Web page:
Glossary of Weird Indian Terms [en]

At last! Lots of you have been waiting for this, I know… Indian English sometimes comes up with weird Hindi words or simply refers to objects that are unknown in the West. Maybe I’ll write a little essay some day on Indian English, but for the moment I hope that you will be able to satisfy your curiosity with the present glossary.

The words are in alphabetical order (er… at least that’s how it’s supposed to be!).

Air-conditioned. Generally set on “very cold”. A great way to fall ill when the temperature reaches 40 C outside…
beauty parlour
Place where women go to get their legs (whole legs, plus arms as well!!) waxed, facial hair removed, eyebrows trimmed, hair cut, nails polished… Very common middle-class thingy. Affordable.
A sleeping bunk on a train.
A slum. Houses, electricity, fans, tv, but no sewerage system.
Very common – and safe – mineral water. Synonymous of “bottled water”. Ask for a bisleri and you are almost certain to get another brand.
coconut oil
Indians put coconut oil in their hair. It’s supposed to make it healthy and shiny. It smells horrible when rancid.
1 crore = 10’000’000.
Washerman. He washes, dry-cleans, starches and irons your clothes. Very very cheap by western standards. Very widely used. Often comes to your house to pick up and deposit clothes. A few nasty stories about expensive saris and dhobis’ wives’ clothing.
Read notes under salwaar kameez
The biggest “beauty” compliment you can make in India. Hence fairness creams, sunblock creams (so that you don’t become less fair!) and bleaching.
Inter-University Centre for Astronomy and Astrophysics. Where I live.
1 lakh = 100’000. A lot of money even if it is in roupies.
Gardener. Lots of them (contract workers) in IUCAA.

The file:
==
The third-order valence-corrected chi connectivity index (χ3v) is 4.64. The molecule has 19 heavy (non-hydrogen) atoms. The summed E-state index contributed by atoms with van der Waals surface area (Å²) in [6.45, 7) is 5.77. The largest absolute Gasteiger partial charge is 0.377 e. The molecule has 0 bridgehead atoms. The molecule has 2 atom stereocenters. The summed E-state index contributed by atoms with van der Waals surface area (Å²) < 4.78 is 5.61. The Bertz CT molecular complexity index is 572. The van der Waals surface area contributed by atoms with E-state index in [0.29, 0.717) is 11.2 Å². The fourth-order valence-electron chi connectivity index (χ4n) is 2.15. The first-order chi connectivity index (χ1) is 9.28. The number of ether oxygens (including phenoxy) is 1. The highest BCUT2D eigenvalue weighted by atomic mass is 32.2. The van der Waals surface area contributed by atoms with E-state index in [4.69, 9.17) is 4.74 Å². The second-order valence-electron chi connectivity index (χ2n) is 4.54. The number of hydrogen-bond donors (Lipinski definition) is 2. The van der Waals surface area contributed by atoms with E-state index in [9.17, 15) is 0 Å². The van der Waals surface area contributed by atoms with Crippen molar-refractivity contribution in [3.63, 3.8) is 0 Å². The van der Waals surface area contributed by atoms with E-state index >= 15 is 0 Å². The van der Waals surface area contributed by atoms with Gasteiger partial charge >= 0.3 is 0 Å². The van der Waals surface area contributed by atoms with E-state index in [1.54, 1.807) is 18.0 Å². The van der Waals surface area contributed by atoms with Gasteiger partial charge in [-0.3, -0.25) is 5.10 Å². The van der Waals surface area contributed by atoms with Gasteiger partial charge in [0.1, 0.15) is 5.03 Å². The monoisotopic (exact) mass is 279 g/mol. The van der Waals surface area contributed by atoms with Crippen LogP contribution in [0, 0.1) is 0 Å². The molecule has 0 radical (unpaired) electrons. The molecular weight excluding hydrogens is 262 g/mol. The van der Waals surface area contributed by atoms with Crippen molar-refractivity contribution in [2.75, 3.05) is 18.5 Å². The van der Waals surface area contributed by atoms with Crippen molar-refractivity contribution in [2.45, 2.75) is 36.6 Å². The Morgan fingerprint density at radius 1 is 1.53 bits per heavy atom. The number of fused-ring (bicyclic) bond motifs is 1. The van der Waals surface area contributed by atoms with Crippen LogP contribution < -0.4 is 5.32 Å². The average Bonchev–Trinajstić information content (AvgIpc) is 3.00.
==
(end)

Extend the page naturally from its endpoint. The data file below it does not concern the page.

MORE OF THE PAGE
Sheep or goat. Usually the latter.
Lots of strange-tasting stuff (including betel nut) wrapped up in a betel leaf. Red teeth and betel addiction for those who abuse. A mitha paan is sweet and usually not too toxic.
Read notes under sari.
A rickshaw is a three-wheeled taxi, very widely used in Pune to go from one place to another. Rickshaws are equipped with meters, a bit like taxis in the West. You need a conversion card to translate the amount indicated on the meter into the price of your trip (unless you decide to trust the driver – a risky choice at times).
salwaar kameez
Very popular form of women’s clothing. The salwaar is a very, very baggy sort of pants held up by a string around the waist. The kameez (or kurta is a long blouse (almost a dress), usually split up the sides (today’s fashion) and with pretty embroidery on the front, if you are lucky. The set isn’t complete without the dupatta, a kind of long scarf initially supposed to cover breasts (but worn in a variety of ways). They are often flowing and quite pretty.
“A-frame” kameez are shaped like a capital “A” (thus, not very pretty and a little sac-like), and that is usually what you get when you buy ready-mades. If you want something that suits you a little better, it doesn’t cost much to have one stitched . Sets of “dress material” (enough cloth for top and bottom part of the suit, plus separate dupatta) are for sale everywhere.
Traditional woman’s dress. A piece of cloth usually 6 yards long by a bit more than a metre wide. It is tucked into the petticoat around the body, pleats are made on the front to allow walking, and the remainder of the sari comes up over the front of the blouse and is “thrown” (delicately arranged, in fact) over the left shoulder. The part that hangs behind the back is called the pallu. It is often prettily decorated, but if you are unlucky it may be a colour that yells with the rest of the sari. Loud contrasts are appreciated here in a way that baffles western colour-taste.
The blouse worn under the sari (tight-fitting and short) and the petticoat are underwear (not fit to be seen in). Hence the problem of unsuspecting foreign women who wear petticoats as skirts…
In some regions (Maharashtra is one) the traditional dress is the nine-yard sari. It is worn without a petticoat, and the bottom of the pleats are pulled up through the legs (front to back and back to front), making it almost a member of the trouser family.
No meat. No fish. No eggs. Just veggies.
-wallah (rickshawallah, paanwallah…)
Person who is connected to whatever comes before the “-wallah”. A rickshawallah is a rickshaw driver, a paanwallah sells paan…